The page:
Cristin-resultat-ID: 1508820
Sist endret: 30. oktober 2017 10:34
Resultat
Vitenskapelig foredrag
2017

Development of L2 metaphorical competence from ages 10-19

Bidragsytere:
  • Susan Lee Nacey

Konferanse

Tittel: Fourth Learner Corpus Research Conference

Sted:

Bolzano/Bolzen
Italia
Utbredelsesområde: Internasjonalt
Årstall: 2017
Dato fra: 5. oktober 2017
Dato til: 7. oktober 2017

Arrangør:

Eurac Research

Om resultatet

Vitenskapelig foredrag
Publiseringsår: 2017
Fagfellevurdert

Klassifisering

Vitenskapsdisipliner

Språkvitenskapelige fag

Emneord

Innlærerspråk

Beskrivelse Beskrivelse

Tittel

Development of L2 metaphorical competence from ages 10-19

Sammendrag

Lakoff and Johnson’s Conceptual Metaphor Theory advances the view that metaphor is a fundamental cognitive process defining our understanding of reality: “the essence of metaphor is understanding and experiencing one kind of thing [e.g. love] in terms of another [e.g. a journey]” (Lakoff & Johnson, 1980, p. 5). Such metaphors in thought (conceptual metaphors) are reflected as metaphors in language, i.e. by the words and expressions we produce (linguistic metaphors). Empirical research has since confirmed that linguistic metaphor is ubiquitous in language (see e.g. Nacey, 2013; Steen et al., 2010). As a consequence, metaphor necessarily plays a central role in language learning, including all aspects of communicative competence in a second language (L2) (see e.g. Littlemore & Low, 2006). This investigation details a pseudo-longitudinal corpus-based exploration into the development of metaphorical competence of L2 learners as they progress through their school career. The particular focus here is on the written production of linguistic metaphors in L2 English written by parallel groups of pupils from the ages of 10-19 in Norway, where the subject of English is obligatory from the first grade (at age six). The Norwegian government defines English as one of three ’core’ subjects (along with Norwegian and mathematics), and considers it as both a key language subject and as a subject for the personal growth and development of pupils (Norwegian Directorate for Education and Training, 2013). The particular objectives and methods are adapted from a Littlemore et al. (2014) investigation into the metaphor use of Greek and German-speaking learners of English with varying degrees of English proficiency. More specifically, the MIPVU metaphor identification procedure will first be applied to 180 texts (20 per grade level), to identify all linguistic metaphors in these texts (see Steen et al., 2010). The main objective is to measure how the metaphorical density varies per grade level - that is, variation in number of linguistic metaphors per lexical unit. A second goal is to compare patterns for open-class versus closed-class metaphors across grade levels, to identify whether any particular level at which the use of the former overtakes the latter as has been observed in previous research (Littlemore et al., 2014). A third goal is to examine whether the distribution of metaphor clusters varies across levels, as clusters have been found to serve important communicative functions and might therefore be expected to increase with improved proficiency (see Cameron & Low, 2004). The empirical data is retrieved from the “Tracking Written Learner Language” corpus (TraWL), a compilation of authentic texts written by Norwegian pupils. TraWL is a longitudinal corpus, currently under compilation as part of a wider, ground-breaking project into the development of L2 writing in the Norwegian school system. The corpus consists of texts written in L1 Norwegian, L2 English, L2 Spanish, L2 German and L2 French, which are being collected from schools in differently populated geographical regions in Norway, ranging from the capital city to rural municipalities. All texts have been submitted as class work by pupils from the fifth grade in primary school to the final year of upper secondary school. Compilation of TraWL began in the fall of 2016 and will continue for the foreseeable future, to accommodate longitudinal studies of writing development of either individuals or groups, in the L1 and in the L2(s). As of this writing, however; AP only allows for cross-sectional (pseudo-longitudinal) studies of learners at various stages of development, starting from the fifth grade. The present investigation therefore represents an initial exploratory look into the metaphor production in second language writing from different groups of pupils from nine different grade levels, from the primary through the upper secondary school levels.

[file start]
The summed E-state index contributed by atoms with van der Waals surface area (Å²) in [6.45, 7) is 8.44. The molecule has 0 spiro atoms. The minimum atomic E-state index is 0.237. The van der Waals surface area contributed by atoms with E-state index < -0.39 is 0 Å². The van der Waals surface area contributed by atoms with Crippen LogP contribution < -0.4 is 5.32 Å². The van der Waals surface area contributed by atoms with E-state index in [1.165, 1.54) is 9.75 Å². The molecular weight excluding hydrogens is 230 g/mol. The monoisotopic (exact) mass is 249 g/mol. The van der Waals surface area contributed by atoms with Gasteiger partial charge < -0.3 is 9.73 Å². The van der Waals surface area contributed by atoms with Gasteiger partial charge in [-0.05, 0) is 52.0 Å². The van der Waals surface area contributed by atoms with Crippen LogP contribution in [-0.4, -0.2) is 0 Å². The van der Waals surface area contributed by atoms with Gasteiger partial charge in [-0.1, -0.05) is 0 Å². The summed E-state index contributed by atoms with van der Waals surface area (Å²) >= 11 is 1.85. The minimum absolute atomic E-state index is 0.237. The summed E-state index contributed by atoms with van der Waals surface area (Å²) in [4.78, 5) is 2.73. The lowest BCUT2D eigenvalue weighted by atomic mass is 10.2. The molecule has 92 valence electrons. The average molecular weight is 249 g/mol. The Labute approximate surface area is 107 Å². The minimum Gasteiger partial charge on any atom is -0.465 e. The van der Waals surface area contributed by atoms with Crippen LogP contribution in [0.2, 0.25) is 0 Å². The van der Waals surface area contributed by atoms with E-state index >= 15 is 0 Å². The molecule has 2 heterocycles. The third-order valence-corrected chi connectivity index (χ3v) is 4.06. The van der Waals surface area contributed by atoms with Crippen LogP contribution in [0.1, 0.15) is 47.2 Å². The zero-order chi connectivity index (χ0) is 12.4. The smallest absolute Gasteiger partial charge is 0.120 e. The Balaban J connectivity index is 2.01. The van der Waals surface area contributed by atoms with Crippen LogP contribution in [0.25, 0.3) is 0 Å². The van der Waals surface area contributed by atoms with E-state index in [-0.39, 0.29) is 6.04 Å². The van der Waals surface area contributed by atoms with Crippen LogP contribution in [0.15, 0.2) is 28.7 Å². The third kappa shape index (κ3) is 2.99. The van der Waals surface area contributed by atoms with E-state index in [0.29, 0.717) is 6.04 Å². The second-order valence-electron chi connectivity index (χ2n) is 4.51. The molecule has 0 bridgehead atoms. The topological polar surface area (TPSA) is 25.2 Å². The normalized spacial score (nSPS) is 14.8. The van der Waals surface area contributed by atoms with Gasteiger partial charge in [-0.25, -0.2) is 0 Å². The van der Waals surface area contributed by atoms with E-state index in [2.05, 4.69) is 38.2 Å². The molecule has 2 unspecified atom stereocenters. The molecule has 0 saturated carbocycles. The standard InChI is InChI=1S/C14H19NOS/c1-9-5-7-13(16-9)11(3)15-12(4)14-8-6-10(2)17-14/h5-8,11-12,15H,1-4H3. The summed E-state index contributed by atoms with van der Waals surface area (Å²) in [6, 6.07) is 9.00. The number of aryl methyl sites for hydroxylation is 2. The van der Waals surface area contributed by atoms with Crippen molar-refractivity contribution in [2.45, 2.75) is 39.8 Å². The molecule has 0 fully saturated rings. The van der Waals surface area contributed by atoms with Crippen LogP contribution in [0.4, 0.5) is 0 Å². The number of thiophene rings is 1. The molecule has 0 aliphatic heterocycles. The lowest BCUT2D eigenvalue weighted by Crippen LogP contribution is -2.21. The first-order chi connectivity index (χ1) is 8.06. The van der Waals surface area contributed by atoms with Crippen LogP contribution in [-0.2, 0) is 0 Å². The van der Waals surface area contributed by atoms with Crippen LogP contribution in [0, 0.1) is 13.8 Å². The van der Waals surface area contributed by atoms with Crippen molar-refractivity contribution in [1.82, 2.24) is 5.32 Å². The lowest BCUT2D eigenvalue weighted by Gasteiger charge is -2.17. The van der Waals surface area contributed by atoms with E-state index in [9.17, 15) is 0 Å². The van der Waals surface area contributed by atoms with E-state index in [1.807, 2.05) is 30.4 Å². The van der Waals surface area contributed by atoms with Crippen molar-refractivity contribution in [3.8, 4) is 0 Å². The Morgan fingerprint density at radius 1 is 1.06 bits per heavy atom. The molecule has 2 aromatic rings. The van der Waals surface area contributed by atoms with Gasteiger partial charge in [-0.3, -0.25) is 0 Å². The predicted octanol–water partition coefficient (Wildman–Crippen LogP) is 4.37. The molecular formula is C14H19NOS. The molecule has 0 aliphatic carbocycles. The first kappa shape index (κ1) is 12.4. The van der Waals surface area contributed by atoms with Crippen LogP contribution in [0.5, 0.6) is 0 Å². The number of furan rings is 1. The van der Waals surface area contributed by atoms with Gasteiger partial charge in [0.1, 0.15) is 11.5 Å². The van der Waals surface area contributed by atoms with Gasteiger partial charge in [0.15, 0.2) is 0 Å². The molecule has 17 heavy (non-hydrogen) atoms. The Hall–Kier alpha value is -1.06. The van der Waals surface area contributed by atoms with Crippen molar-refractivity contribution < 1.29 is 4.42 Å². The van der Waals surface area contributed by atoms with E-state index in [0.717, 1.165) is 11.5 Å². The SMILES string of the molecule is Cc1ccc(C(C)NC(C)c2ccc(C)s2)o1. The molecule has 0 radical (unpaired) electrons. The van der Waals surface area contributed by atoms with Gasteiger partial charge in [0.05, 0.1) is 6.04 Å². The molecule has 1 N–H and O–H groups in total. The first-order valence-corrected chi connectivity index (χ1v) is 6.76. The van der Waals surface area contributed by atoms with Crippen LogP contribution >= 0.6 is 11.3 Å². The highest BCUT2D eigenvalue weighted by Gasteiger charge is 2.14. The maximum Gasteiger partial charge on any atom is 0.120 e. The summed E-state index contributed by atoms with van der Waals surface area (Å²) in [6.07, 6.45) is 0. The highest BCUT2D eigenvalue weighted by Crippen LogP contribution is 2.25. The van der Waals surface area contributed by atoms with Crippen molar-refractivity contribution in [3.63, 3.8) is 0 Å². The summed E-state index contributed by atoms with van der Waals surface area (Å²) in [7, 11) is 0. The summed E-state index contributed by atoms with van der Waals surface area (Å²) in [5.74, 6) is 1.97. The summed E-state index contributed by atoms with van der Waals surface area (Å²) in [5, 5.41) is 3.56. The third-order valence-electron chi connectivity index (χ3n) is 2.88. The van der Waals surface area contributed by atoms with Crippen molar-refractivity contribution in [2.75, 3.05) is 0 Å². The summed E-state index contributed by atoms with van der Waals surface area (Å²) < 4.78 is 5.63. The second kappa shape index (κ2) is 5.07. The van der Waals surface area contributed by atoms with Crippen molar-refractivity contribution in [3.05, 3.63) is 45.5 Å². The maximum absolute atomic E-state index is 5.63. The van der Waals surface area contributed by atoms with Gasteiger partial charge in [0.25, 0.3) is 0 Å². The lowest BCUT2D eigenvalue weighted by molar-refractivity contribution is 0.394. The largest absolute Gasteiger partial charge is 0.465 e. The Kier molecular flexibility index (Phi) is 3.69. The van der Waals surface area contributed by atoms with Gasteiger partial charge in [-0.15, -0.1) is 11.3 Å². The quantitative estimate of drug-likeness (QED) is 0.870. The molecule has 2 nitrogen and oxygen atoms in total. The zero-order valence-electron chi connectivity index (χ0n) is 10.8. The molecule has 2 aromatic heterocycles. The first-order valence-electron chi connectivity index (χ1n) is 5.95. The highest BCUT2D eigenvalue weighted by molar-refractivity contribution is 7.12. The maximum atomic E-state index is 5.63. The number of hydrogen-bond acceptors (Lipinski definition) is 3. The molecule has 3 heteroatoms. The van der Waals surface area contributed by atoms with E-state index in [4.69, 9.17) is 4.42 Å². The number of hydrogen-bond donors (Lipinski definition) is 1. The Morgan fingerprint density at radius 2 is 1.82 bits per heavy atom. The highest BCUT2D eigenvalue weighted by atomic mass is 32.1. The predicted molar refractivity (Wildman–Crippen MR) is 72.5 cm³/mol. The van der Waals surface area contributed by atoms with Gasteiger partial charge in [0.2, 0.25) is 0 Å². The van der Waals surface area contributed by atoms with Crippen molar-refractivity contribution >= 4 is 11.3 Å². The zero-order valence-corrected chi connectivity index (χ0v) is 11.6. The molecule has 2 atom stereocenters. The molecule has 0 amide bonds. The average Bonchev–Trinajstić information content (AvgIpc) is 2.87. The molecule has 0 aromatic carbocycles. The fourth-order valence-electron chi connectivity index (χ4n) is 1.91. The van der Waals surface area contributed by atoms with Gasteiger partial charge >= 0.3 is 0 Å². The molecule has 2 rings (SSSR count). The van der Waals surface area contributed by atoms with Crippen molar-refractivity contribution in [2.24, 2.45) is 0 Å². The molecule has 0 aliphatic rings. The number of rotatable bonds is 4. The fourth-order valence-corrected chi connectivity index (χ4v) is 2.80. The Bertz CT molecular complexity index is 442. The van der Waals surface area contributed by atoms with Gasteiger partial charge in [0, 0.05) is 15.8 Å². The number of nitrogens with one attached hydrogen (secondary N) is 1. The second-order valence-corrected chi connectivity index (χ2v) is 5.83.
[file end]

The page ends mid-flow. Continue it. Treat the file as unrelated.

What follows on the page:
Bidragsytere

Aktiv cristin-person

Susan Lee Nacey

  • Tilknyttet:
    Forfatter
    ved Institutt for humanistiske fag ved Høgskolen i Innlandet
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